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Arizona Diamondbacks 1, Kansas City Royals 2: Frownyface Frownyface Thumbsdown

Zack Greinke’s count of functioning limbs remains unchanged at four. So there’s that...

MLB: Arizona Diamondbacks at Kansas City Royals Peter G. Aiken-USA TODAY Sports

Record: 92-68. Pace: 93-69. Change on 2016: +25.

This game was rather aggravating from the first pitch to the last. It began with me watching the official MLB stream on Facebook, because Fox Sports Go had initially decided to skip it, in favor of a drag racing replay. With hindsight, not necessarily a bad choice. The main problem with Facebook was the constant stream of reaction emojis that flowed across the bottom of the screen: smileys, hearts and thumbs-ups. Seriously, why? What are they supposed to do? The only way to get rid of them involved having the game on full-screen, not really a credible option for those of us who a) have jobs, and b) want to keep them.

Fortunately, Fox Sports Go got its act together by the middle innings, but I was not on the whole particularly impressed by the Diamondbacks’ performance either. They managed only three at-bats with a runner in scoring position all night. And although the pitchers kept Kansas City to a pair of runs, Zack Greinke’s performance was mediocre. Not exactly the kind you wanted to see in his final appearance before the most crucial contest for the Diamondbacks in six years. All that, and the game finished virtually as soon as I left work and got in the car, delaying the quick recap. I hate midwest start times.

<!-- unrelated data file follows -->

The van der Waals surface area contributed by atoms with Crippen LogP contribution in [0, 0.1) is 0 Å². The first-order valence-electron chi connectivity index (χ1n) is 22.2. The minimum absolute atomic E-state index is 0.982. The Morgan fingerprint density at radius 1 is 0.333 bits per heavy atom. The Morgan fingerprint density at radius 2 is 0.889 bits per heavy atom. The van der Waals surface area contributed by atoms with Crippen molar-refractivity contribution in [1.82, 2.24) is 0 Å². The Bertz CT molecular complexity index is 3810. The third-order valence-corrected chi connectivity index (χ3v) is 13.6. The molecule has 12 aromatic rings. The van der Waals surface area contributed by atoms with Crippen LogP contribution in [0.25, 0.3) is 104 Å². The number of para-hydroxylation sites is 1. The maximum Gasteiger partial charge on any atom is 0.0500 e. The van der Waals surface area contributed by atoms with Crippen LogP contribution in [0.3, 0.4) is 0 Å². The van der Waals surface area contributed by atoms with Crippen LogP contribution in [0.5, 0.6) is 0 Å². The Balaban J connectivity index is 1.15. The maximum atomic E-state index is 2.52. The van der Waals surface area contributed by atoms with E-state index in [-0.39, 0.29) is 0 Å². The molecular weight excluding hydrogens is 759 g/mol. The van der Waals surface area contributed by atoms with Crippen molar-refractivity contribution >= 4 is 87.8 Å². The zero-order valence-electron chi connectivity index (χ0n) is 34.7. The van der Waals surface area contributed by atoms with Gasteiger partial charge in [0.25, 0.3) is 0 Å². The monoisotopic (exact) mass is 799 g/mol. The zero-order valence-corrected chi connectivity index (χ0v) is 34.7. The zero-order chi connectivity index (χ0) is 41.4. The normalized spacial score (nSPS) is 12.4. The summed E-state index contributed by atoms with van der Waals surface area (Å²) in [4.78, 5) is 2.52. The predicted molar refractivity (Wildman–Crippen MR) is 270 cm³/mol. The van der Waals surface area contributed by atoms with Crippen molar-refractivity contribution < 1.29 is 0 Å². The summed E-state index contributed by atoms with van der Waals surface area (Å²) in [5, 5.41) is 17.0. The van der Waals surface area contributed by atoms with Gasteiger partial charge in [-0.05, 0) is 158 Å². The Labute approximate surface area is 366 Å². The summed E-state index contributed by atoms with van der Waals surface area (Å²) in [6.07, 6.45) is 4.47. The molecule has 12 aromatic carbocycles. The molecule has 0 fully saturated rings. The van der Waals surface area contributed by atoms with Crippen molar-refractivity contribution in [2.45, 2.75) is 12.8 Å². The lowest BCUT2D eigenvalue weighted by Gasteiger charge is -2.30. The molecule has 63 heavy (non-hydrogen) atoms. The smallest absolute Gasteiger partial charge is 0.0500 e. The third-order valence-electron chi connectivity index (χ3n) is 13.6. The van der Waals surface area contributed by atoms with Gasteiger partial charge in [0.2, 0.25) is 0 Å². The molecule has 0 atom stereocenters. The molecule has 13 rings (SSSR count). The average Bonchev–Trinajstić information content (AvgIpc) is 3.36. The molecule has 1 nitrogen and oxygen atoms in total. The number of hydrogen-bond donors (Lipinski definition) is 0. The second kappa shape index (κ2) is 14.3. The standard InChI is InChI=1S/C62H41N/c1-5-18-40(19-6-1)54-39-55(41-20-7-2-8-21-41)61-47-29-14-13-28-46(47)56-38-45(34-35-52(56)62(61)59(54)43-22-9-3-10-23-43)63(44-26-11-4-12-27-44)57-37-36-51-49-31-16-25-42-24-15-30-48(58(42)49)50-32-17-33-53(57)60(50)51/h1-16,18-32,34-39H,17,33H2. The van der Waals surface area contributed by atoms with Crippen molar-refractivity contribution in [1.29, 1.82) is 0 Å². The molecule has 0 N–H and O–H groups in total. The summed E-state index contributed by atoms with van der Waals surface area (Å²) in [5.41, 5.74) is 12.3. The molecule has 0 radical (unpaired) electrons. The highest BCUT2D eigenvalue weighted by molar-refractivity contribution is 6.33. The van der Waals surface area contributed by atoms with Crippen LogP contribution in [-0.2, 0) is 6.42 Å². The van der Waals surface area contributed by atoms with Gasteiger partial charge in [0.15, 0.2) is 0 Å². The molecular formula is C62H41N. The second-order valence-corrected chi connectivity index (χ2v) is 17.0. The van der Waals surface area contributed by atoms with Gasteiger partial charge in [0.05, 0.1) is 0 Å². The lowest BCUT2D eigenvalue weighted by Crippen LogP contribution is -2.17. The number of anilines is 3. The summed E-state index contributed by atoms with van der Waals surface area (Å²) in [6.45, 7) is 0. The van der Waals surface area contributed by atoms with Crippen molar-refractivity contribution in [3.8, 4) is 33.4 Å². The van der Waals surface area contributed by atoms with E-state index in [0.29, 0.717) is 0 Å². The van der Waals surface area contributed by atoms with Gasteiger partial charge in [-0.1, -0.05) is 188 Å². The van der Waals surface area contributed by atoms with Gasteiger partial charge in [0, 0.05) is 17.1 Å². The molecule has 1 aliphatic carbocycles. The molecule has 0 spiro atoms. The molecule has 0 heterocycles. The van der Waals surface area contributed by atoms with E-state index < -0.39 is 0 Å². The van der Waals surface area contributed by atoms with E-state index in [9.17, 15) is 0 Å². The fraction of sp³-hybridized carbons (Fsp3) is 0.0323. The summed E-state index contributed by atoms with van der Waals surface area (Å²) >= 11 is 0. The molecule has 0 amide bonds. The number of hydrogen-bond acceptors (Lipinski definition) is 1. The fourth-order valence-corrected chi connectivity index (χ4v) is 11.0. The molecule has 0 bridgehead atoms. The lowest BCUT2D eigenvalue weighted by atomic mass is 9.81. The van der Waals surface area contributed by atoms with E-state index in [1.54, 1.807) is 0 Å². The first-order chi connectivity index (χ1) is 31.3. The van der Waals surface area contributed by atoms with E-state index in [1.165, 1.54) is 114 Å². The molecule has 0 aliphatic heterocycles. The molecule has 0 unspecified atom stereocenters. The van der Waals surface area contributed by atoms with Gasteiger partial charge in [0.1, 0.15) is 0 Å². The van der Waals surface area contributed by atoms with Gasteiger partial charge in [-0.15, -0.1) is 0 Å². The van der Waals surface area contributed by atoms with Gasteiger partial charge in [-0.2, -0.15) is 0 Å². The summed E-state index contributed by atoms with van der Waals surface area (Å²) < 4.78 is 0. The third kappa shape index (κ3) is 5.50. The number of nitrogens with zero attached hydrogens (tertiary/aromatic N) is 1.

I’m likely going to struggle to find much to say about this. It felt as if everyone on the D-backs was more concerned with next Wednesday’s contest, and getting there intact. Greinke was out there to throw 75 pitches, and it didn’t seem to matter particularly much whether they were good ones or not. He allowed four hits in the first inning, and was only able to escape with as few as one run allowed, because Chris Iannetta nailed the runner for a strike ‘em out, throw ‘em out double-play for the first two outs of the frame, after a lead-off single. A double and two more singles followed, but Greinke escaped just one run down.

I should probably backtrack a bit, and mention the top of the first, because that represented a full two-thirds of our at-bats with runners in scoring position tonight. Iannetta doubled with one out. And that was it, as Paul Goldschmidt and J.D. Martinez both struck out against former Diamondback Ian Kennedy. Goldschmidt went 0-for-4 with three strikeouts, and is not exactly accelerating into the playoffs. Since the start of the series in San Diego, he is batting .182, having gone 6-for-33 with 11 K’s. Still, if anyone has earned the right to be exempt from concern, it’s Goldy, even if he’s not exactly filling in MVP ballots with his September numbers.